draw them down permanently, we’ll be depleting the bank account.”
Some of the citiesthat want Great Lakes water are only a few miles from
the shoreline. One of the most unique water diversion requests might come
from the City of Waukesha, in southeastern Wisconsin. The city is just 20 miles
from Lake Michigan. Waukesha is close enough to smell the lake, but it
sits outside the Great Lakes basin. Waukesha needs to find another
water source because it’s current source – wells—are contaminated with
Dan Duchniak is Waukesha’s water manager. He says due to the city’s
unique geology, it’s already using Great Lakes water. He says it taps an
underground aquifer that eventually recharges Lake Michigan.
“Water that would be going to Lake Michigan is now coming from Lake
Michigan…. our aquifer is not contributing to the Great Lakes any more,
it’s pulling away from the Great Lakes.”
Officials from the eight Great Lakes states and Ontario and Quebec
recently approved a set of rules that will ultimately decide who can use
Great Lakes water. The new rules will allow Waukesha—and some
other communities just outside the basin—to request Great Lakes water,
and drafters say Waukesha will get “extra credit” if it can prove it’s
using Lake Michigan water now.
Environmentalists are still concerned that water taken from the Lakes be
returned directly to the Lakes, but some say even that could be harmful.
Art Brooks is a Professor of Biological Sciences at the University of
Wisconsin- Milwaukee. He says the water we put back still carries some
bi-products of human waste.
“No treatment plant gets 100 percent of the nutrients out of the water,
and domestic sewage has high concentrations of ammonia and
phosphates. Returning that directly to the lake could enhance the growth
of algae in the lake.”
That pollution could contribute to a growing problem of dead zones in
some areas of the Great Lakes. Brooks and environmentalists concede
that just one or two diversions would not harm the Great Lakes, but they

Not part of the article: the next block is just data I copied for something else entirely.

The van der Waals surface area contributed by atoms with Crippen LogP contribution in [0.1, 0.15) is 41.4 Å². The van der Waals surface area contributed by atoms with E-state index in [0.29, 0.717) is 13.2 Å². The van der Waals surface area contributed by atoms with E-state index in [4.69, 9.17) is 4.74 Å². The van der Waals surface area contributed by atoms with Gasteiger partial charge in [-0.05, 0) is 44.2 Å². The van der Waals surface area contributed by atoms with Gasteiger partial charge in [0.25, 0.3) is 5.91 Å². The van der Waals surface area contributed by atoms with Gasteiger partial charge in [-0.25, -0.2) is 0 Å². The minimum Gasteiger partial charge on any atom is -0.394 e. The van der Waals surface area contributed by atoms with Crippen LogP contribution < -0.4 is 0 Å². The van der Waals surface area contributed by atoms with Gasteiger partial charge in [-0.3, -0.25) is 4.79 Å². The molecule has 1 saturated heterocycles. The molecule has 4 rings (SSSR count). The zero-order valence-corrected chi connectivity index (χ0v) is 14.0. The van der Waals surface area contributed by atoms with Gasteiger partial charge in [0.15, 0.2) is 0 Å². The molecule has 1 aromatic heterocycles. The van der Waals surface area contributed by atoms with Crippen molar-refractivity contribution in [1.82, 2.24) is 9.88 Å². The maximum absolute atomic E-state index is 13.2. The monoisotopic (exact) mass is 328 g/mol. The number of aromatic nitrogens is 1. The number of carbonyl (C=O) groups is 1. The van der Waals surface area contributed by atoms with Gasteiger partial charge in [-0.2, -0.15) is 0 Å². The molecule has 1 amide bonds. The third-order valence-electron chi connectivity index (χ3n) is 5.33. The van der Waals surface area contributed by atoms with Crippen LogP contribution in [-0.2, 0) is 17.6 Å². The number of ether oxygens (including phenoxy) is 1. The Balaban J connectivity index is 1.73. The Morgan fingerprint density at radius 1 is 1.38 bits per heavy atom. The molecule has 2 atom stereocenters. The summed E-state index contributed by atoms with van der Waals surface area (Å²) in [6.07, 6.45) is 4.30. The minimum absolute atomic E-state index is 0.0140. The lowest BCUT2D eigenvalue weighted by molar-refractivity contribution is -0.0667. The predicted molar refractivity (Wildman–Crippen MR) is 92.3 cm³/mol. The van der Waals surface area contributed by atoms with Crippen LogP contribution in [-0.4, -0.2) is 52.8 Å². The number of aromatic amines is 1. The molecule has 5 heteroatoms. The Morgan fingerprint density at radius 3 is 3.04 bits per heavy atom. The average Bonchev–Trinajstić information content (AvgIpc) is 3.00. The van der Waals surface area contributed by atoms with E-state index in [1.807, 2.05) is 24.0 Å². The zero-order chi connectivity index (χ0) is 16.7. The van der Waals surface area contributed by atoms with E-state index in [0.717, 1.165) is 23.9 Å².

say one diversion could open the floodgates to several other requests, and
letting a lot of cities tap Great Lakes water could be damaging.
Derek Sheer of the environmental group “Clean Wisconsin” says some
out-of-basin communities have already been allowed to tap Great Lakes
water under the old rules.
“The area just outside of Cleveland–Akron, Ohio– has a diversion
outside of the Great Lakes basin, so they’re utilizing Great Lakes water
but they’re putting it back.”
There are several communities that take Great Lakes water, but they, too,
pump it back. The new water rules still need to be ok-ed by the legislature of
each Great Lakes state, and Congress. Since the rules are considered a
baseline, environmental interests throughout the region say they’ll lobby
for even stricter rules on diversions.
The proposed Annex 2001 agreement is the subject of lively debate as to whether it will help or hinder the conservation of the Great Lakes (Photo by Jeremy Lounds)
In 1998, an Ontario company wanted to sell Lake Superior water overseas. Their proposal raised fears that Great Lakes water could be diverted with little oversight. Now, officials from the eight states and two provinces in the region have come up with two proposed agreements that would regulate new water diversion requests. The proposed agreements are known as the Annex 2001 Implementing Agreements. Great Lakes Radio Consortium commentator Cameron Davis says the agreements are a good first step in protecting a cherished resource:
In 1998 an Ontario company wanted to sell Lake Superior water overseas. Their
proposal raised fears that Great Lakes water could be diverted with little oversight.
Now, officials from the eight states and two provinces in the region have come up with